US Senate introduces groundbreaking gun safety bill


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Washington (AFP) – U.S. senators introduced a bipartisan bill Thursday night on the nation-shaking gun violence epidemic, approving a narrow set of new gun restrictions and billions of dollars in funding for mental health and safety school.

The reforms – which will almost certainly be approved by the House of Representatives on Friday – fall short of the demands of gun safety advocates and President Joe Biden, but have been hailed as a vital breakthrough after nearly 30 years. of Congressional inaction.

The bipartisan Safer Communities Act, which was backed by all 50 Democratic senators and 15 Republicans, includes enhanced background checks for buyers under 21, $11 billion in mental health funding and 2 billions of dollars for school safety programs.

It also provides funding to encourage states to implement “red flag” laws to remove firearms from people deemed a threat.

And it closes the so-called “boyfriend” loophole, under which domestic abusers could avoid a gun ban if they weren’t married or living with their victim.

“Tonight, the United States Senate is doing something many thought impossible just a few weeks ago: We are passing the first significant gun safety bill in nearly 30 years,” the Majority Leader said. Senate Democrat Chuck Schumer after the legislation passed.

“The gun safety bill we pass tonight can be described with three adjectives: bipartisan, common sense, life-saving.”

His Republican counterpart Mitch McConnell said the legislation would make America safer “without making our country a little less free”.

“This is a common sense package. Its provisions are very, very popular. It contains no new restrictions, no new waiting periods, no mandates and no prohibitions of any kind for owners of ‘law abiding firearms.’

The National Rifle Association and many Republicans in both houses of Congress have opposed the bill, but it is endorsed by advocacy groups working in the areas of policing, domestic violence and mental illness.

The Senate and House are on a two-week recess starting next week, but the Democratic-controlled House is expected to approve the Senate bill with little drama before members leave town Friday night.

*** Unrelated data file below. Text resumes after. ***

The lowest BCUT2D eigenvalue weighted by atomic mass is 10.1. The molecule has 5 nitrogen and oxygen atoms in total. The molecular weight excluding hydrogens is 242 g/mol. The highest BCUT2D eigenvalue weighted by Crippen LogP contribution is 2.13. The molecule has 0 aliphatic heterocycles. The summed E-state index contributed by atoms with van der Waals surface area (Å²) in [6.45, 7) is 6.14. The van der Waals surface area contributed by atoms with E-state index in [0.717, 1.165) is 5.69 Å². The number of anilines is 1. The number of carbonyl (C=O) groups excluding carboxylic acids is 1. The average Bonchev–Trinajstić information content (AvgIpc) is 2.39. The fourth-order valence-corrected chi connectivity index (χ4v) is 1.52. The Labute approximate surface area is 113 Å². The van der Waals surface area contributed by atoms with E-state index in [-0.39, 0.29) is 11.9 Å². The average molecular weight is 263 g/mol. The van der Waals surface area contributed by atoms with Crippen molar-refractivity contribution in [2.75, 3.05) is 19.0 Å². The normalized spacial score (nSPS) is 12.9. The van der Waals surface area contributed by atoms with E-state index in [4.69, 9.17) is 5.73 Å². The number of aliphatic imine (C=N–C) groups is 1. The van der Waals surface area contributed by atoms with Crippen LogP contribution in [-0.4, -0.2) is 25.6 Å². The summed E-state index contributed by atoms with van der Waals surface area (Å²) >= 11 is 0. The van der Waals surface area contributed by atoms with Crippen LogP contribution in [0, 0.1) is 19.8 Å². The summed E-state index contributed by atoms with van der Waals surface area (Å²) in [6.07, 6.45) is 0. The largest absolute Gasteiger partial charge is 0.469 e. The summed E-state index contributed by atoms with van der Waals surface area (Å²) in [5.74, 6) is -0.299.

“Historical Day”

This breakthrough is the work of a group of cross-party senators who worked out the details and worked out the differences for weeks.

Lawmakers had been scrambling to wrap up negotiations quickly enough to capitalize on the momentum generated by the fatal shooting of 19 children in Uvalde, Texas, and 10 black people at a supermarket in Buffalo, upstate New York, both last month.

Chris Murphy, the senator leading the negotiations for the Democrats, hailed a “historic day”.

“This will become the most significant gun violence legislation Congress has passed in three decades,” he told the Senate.

“This bill also has the chance to prove to the weary American public that democracy is not so broken, that it is capable of rising up to the moment.”

The last major federal gun control legislation was passed in 1994, introducing a nationwide background check system and banning the civilian manufacture of assault rifles and high-capacity ammunition magazines.

But it expired a decade later and there has been no serious movement for reform since, despite rising gun violence.

Biden had been pushing for more substantial reforms, including reinstating the ban on assault rifles — which have been used in both Texas and New York shootings — and high-capacity magazines.

But the political challenge of legislating in a 50-50 Senate, where most bills require 60 votes to pass, means broader reforms are unrealistic.

“The day after the Uvalde tragedy, the US Senate had to make a choice,” Schumer added.

“We could go to an impasse…Or we could choose to try to forge a bipartisan path to passing a real bill, as difficult as that may seem to many.”

The vote was a boon for gun safety activists hours after they were appalled by a Supreme Court ruling that Americans have a basic right to carry a handgun in public.

The 6-3 ruling struck down a more than century-old New York law that required a person to prove they had a legitimate need for self-defense to receive a permit to carry a concealed handgun in the exterior of the house.


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